October 1, 2023
From Monthly Review
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This article is based on a talk presented online to the School of Marxism, Shandong University, Jinan, China, in March 2023. It is revised and expanded from the original published version in International Critical Thought 13, no. 2 (June 2023): 155–65.

Ecological materialism, of which ecological Marxism is the most developed version, is often seen as having its origins exclusively within Western thought. But if that is so, how do we explain the fact that ecological Marxism has been embraced as readily (or indeed, more readily) in the East as in the West, leaping over cultural, historical, and linguistic barriers and leading to the current concept of ecological civilization in China? The answer is that there is a much more complex dialectical relation between East and West with respect to materialist dialectics and critical ecology than has been generally supposed, one that stretches back over millennia.

Materialist and dialectical conceptions of nature and history do not start with Karl Marx. The roots of “organic naturalism” and “scientific humanism,” according to the great British Marxist scientist and Sinologist Joseph Needham (李約瑟), author of Science and Civilization in China, can be traced to the sixth to third centuries BCE both in ancient Greece, beginning with the pre-Socratics and extending to the Hellenistic philosophers, and in ancient China, with the emergence of Daoist and Confucian philosophers during the Warring States Period of the Zhou Dynasty. As Samir Amin indicated in his Eurocentrism, the “philosophy of nature [as opposed to metaphysics] is essentially materialist” and constituted a “key breakthrough” in tributary modes of production, both East and West, beginning in the fifth century BCE.

In Within the Four Seas: The Dialogue of East and West in 1969, Needham noted the absolute alacrity with which “dialectical materialism” was taken up in China during the Chinese Revolution and how this was treated as a great mystery in the West. Nevertheless, the sense of mystery, he contended, did not extend in the same way to the East itself. He wrote: “I can almost imagine Chinese scholars,” confronted with Marxian materialist dialectics, “saying to themselves ‘How astonishing: this is very like our own philosophia perennis integrated with modern science at last come home to us.’” The Marxian materialist dialectic, with its deep-seated ecological critique rooted in ancient Epicurean materialism, was in Needham’s view, so closely akin to Chinese Daoist and Confucian philosophies as to create a strong acceptance of Marxian philosophical views in China, particularly since China’s own perennial philosophy was in this roundabout way integrated with modern science. If Daoism was a naturalist philosophy, Confucianism was associated, Needham wrote, with “a passion for social justice.”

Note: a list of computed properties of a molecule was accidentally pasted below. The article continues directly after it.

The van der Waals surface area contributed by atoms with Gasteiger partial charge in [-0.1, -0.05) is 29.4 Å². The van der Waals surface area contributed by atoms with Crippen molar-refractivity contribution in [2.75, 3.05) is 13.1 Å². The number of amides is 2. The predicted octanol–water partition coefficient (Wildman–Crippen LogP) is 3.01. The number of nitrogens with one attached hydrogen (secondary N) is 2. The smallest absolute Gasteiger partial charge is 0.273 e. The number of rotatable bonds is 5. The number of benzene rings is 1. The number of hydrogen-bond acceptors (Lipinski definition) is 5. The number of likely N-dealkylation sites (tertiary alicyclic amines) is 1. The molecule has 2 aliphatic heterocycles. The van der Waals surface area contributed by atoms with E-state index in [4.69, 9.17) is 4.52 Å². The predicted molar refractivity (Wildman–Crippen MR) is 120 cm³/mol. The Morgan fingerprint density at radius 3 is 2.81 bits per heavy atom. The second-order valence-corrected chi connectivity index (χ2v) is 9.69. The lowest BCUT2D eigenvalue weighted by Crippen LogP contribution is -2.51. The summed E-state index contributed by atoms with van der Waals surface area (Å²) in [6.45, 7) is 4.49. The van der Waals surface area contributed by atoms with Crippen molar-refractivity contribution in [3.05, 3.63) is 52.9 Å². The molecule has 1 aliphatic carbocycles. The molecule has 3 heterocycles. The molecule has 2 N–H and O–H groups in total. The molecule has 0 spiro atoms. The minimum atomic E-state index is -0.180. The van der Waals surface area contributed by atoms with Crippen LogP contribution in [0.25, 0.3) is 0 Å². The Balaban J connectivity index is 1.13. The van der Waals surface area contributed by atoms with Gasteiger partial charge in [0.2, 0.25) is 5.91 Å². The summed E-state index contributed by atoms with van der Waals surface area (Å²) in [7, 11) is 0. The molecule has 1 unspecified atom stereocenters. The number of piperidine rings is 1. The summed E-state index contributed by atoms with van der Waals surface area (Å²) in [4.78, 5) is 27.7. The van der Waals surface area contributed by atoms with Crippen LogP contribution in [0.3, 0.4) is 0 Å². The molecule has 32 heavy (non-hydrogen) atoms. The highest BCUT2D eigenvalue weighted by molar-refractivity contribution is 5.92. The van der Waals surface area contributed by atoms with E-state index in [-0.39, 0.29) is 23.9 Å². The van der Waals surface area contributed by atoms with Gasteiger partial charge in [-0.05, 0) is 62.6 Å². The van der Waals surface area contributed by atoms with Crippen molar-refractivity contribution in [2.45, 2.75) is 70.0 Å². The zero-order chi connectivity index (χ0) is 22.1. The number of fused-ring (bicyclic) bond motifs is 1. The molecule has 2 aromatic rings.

The Needham convergence thesis—or simply the Needham thesis, as I am calling it here—was thus that Marxist materialist dialectics had a special affinity with Chinese organic naturalism as represented especially by Daoism, which was similar to the ancient Epicureanism that lay at the foundations of Marx’s own materialist conception of nature. Like other Marxist scientists and cultural figures associated with what has been called the “second foundation of Marxism,” centered in Britain in the mid-twentieth century, Needham saw Epicureanism as providing many of the initial theoretical principles on which Marxism, as a critical-materialist philosophy, was based. It was the similar evolution of organic materialism East and West—but which, in the case of Marxism, was integrated with modern science—that explained dialectical materialism’s profound impact in China.

The Needham thesis, as presented here, can also throw light on the spurious proposition, recently put forward by cultural theorist Jeremy Lent, author of The Patterning Instinct, that the Chinese conception of ecological civilization is derived entirely from China’s own traditional philosophy, rather than being influenced by Marxism. Lent’s argument fails to acknowledge that ecological civilization as a critical category was first introduced by Marxist environmentalists in the Soviet Union in its closing decades, and immediately adopted by Chinese thinkers, who were to develop it more fully. For environmental philosophers and scientists in postrevolutionary societies who were familiar with dialectical materialism, it was natural to see the answer to ecological problems as demanding a new ecological civilization, constituting a necessary evolutionary development of socialism itself. This was further propelled by the fact that China, according to Needham, had avoided the disassociation of thought characteristic of the West through the identical opposites of abstract idealism/theology and mechanistic materialism. Hence, from the critical standpoint introduced by Needham, the concept of ecological civilization can be seen as an organic outgrowth of the philosophies of dialectical naturalism in both the East and West to which Marxism added a crucial scientific component.